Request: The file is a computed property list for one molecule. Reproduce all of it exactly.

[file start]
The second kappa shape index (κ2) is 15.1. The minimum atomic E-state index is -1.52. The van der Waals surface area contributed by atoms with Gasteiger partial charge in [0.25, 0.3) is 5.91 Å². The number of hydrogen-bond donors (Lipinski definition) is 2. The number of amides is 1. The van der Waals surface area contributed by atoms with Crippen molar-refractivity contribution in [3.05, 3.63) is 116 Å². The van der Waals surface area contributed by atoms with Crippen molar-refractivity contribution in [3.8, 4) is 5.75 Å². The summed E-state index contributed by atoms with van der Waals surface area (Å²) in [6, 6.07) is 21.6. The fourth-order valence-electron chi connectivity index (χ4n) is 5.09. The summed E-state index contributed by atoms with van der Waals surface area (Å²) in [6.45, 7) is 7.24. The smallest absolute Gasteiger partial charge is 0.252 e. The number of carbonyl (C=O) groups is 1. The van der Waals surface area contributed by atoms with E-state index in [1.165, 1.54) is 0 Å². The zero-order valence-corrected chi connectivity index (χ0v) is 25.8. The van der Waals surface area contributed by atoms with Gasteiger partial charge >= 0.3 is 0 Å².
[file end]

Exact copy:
The second kappa shape index (κ2) is 15.1. The minimum atomic E-state index is -1.52. The van der Waals surface area contributed by atoms with Gasteiger partial charge in [0.25, 0.3) is 5.91 Å². The number of hydrogen-bond donors (Lipinski definition) is 2. The number of amides is 1. The van der Waals surface area contributed by atoms with Crippen molar-refractivity contribution in [3.05, 3.63) is 116 Å². The van der Waals surface area contributed by atoms with Crippen molar-refractivity contribution in [3.8, 4) is 5.75 Å². The summed E-state index contributed by atoms with van der Waals surface area (Å²) in [6, 6.07) is 21.6. The fourth-order valence-electron chi connectivity index (χ4n) is 5.09. The summed E-state index contributed by atoms with van der Waals surface area (Å²) in [6.45, 7) is 7.24. The smallest absolute Gasteiger partial charge is 0.252 e. The number of carbonyl (C=O) groups is 1. The van der Waals surface area contributed by atoms with E-state index in [1.165, 1.54) is 0 Å². The zero-order valence-corrected chi connectivity index (χ0v) is 25.8. The van der Waals surface area contributed by atoms with Gasteiger partial charge >= 0.3 is 0 Å².